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Re: Synchronous Communication = Swap

Hi Adrain and others,

I agree with your remarks.
I'll try to be more precise wrt. CSP (maths).
I think the following holds:
1. Buffered communication (asynchronous) can be modelled in CSP.
2. Buffered communication is (typically) modelled via Processes that perform
   synchronous communication.  The Processes are one-place buffer processes,
   or sequences of those.
3. Those buffers need to be of finite size to apply CSP mathematics.
4. CSP (maths) is not suitable for dealing with infinitely large
5. There is no need for CSP (maths) to be able to perform calculations
   with infinitely large buffers.  To proof anything, you "simply"
   determine a maximum size first.

Adrain wrote:
> 2) A CSP event can involve any number of processes, not just two.
If I remember it correct, if process A, B, and C are all "responsive"
to event "x" then, when performing "x", each of them waits for the others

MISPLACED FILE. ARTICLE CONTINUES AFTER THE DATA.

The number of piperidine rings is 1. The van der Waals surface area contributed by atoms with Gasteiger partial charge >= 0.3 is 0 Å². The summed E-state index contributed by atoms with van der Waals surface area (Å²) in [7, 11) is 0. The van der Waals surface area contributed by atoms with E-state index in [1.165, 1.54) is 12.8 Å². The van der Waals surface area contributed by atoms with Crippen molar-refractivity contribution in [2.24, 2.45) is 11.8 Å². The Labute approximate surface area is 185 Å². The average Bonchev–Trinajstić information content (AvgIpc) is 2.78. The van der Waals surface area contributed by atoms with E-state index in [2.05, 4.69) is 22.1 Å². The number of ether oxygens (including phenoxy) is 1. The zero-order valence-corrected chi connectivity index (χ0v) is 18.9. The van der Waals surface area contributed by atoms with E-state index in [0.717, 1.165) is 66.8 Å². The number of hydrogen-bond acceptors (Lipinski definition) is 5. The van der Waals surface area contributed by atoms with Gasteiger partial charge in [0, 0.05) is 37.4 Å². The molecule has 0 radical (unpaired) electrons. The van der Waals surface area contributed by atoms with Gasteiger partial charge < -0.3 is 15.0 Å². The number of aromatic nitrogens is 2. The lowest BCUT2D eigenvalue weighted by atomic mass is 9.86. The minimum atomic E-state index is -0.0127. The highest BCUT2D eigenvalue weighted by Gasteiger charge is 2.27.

to also perform "x".

In other words, event "x" is practically some kind of barier

This automatically brings me to the following suggestion:
  1. The barier synchronisation should be the basic CSP-lib primitive.
  2. While synchronizing, data can be exchanged in any direction, so
     in all directions. (the syntactic sugar I would naturally add to
     barier synchronizations)

For example:
		synchronise(myDataContribution) RETURNS dataCollection
In words:
1. every process contributes its data to the synchronisation.
2. every process receives the collected contribution.

My suggestion of a swap channel is just a special case of this.

What do people think?